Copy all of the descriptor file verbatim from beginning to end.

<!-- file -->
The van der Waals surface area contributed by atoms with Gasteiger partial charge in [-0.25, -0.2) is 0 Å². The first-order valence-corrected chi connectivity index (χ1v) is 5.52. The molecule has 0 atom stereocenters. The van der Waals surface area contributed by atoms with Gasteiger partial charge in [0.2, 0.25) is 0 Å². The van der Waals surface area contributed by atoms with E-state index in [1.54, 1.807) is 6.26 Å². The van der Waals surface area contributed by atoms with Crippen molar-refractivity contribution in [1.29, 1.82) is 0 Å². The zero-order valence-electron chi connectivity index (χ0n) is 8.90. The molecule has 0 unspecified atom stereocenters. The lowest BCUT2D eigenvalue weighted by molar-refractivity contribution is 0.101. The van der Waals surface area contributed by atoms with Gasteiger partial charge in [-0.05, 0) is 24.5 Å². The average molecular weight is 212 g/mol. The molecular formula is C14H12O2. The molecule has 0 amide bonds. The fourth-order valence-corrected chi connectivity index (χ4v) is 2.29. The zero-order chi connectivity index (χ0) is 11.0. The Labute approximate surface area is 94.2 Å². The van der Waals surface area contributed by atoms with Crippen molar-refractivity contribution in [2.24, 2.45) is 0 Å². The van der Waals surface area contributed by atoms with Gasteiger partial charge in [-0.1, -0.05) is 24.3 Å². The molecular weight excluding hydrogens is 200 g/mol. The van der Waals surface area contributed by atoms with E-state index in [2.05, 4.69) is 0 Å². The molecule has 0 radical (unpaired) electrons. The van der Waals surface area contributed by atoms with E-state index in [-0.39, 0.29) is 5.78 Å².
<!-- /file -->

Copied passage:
The van der Waals surface area contributed by atoms with Gasteiger partial charge in [-0.25, -0.2) is 0 Å². The first-order valence-corrected chi connectivity index (χ1v) is 5.52. The molecule has 0 atom stereocenters. The van der Waals surface area contributed by atoms with Gasteiger partial charge in [0.2, 0.25) is 0 Å². The van der Waals surface area contributed by atoms with E-state index in [1.54, 1.807) is 6.26 Å². The van der Waals surface area contributed by atoms with Crippen molar-refractivity contribution in [1.29, 1.82) is 0 Å². The zero-order valence-electron chi connectivity index (χ0n) is 8.90. The molecule has 0 unspecified atom stereocenters. The lowest BCUT2D eigenvalue weighted by molar-refractivity contribution is 0.101. The van der Waals surface area contributed by atoms with Gasteiger partial charge in [-0.05, 0) is 24.5 Å². The average molecular weight is 212 g/mol. The molecular formula is C14H12O2. The molecule has 0 amide bonds. The fourth-order valence-corrected chi connectivity index (χ4v) is 2.29. The zero-order chi connectivity index (χ0) is 11.0. The Labute approximate surface area is 94.2 Å². The van der Waals surface area contributed by atoms with Crippen molar-refractivity contribution in [2.24, 2.45) is 0 Å². The van der Waals surface area contributed by atoms with Gasteiger partial charge in [-0.1, -0.05) is 24.3 Å². The molecular weight excluding hydrogens is 200 g/mol. The van der Waals surface area contributed by atoms with E-state index in [2.05, 4.69) is 0 Å². The molecule has 0 radical (unpaired) electrons. The van der Waals surface area contributed by atoms with E-state index in [-0.39, 0.29) is 5.78 Å².